diamonds

Diamond comes from the Greek word adamas, meaning unconquerable.

Diamond is hard and on the moh’s hardness scale it measures 10 – the maximum a stone can measure. There is nothing that can be compared to its hardness: therefore it is nearly imperishable. the hardest natural material found on earth and is made from crystallized carbon. The only thing that may damage a diamond is another diamond.

Diamond is found in Australia, Zaire, Botswana, Russia, South Africa and parts of South America. The majority of diamonds mined are only suitable for industrial use. Only about 20% of all diamonds can be used for jewellery.

Diamond is judged by four distinct factors that combine together determining its value; this method is called the 4 C’s. The higher the grade  in each of these four characteristics, the more valuable and rare it will be.

Cut – How does the diamond handle light and has it been cut to ideal proportions?
Colour – How white is the diamond and does it have any yellow tinting?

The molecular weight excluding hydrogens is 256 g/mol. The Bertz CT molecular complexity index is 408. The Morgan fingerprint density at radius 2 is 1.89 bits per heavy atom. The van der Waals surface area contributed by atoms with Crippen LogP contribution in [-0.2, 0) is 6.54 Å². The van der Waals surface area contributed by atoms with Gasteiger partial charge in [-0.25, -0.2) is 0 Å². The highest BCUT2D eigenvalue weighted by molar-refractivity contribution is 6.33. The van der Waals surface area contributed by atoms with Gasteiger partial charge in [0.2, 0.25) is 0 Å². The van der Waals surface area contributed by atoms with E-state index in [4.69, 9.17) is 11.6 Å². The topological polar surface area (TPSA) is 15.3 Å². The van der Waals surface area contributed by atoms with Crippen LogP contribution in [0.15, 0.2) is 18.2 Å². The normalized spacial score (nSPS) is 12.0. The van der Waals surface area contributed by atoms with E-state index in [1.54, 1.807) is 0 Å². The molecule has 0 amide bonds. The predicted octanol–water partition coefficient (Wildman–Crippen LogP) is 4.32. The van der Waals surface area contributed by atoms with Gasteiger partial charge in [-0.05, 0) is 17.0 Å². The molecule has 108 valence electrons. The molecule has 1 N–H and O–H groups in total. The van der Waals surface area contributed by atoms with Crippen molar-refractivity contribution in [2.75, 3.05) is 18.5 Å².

Clarity – Fewer inclusions or natural flaws, the rarer the diamond
Carat – Method determining the weight and size

Diamond is forever brilliant and will never diminish unlike diamond simulants. Brilliant cut diamonds have 58 facets. Diamonds come in all colours of the rainbow. The most valuable diamonds tend to be blue, green, reds and pinks. In 1477 the Archduke Maximilian of Austria gave a diamond ring to Mary of Burgundy, and so began the tradition of the diamond engagement ring. The world’s most famous diamond is known as the Cullinan. Its individual weight is 530.20 carats and is pear shape. It was cut from the largest diamond ever found (3106 carats) together with 104 other stones.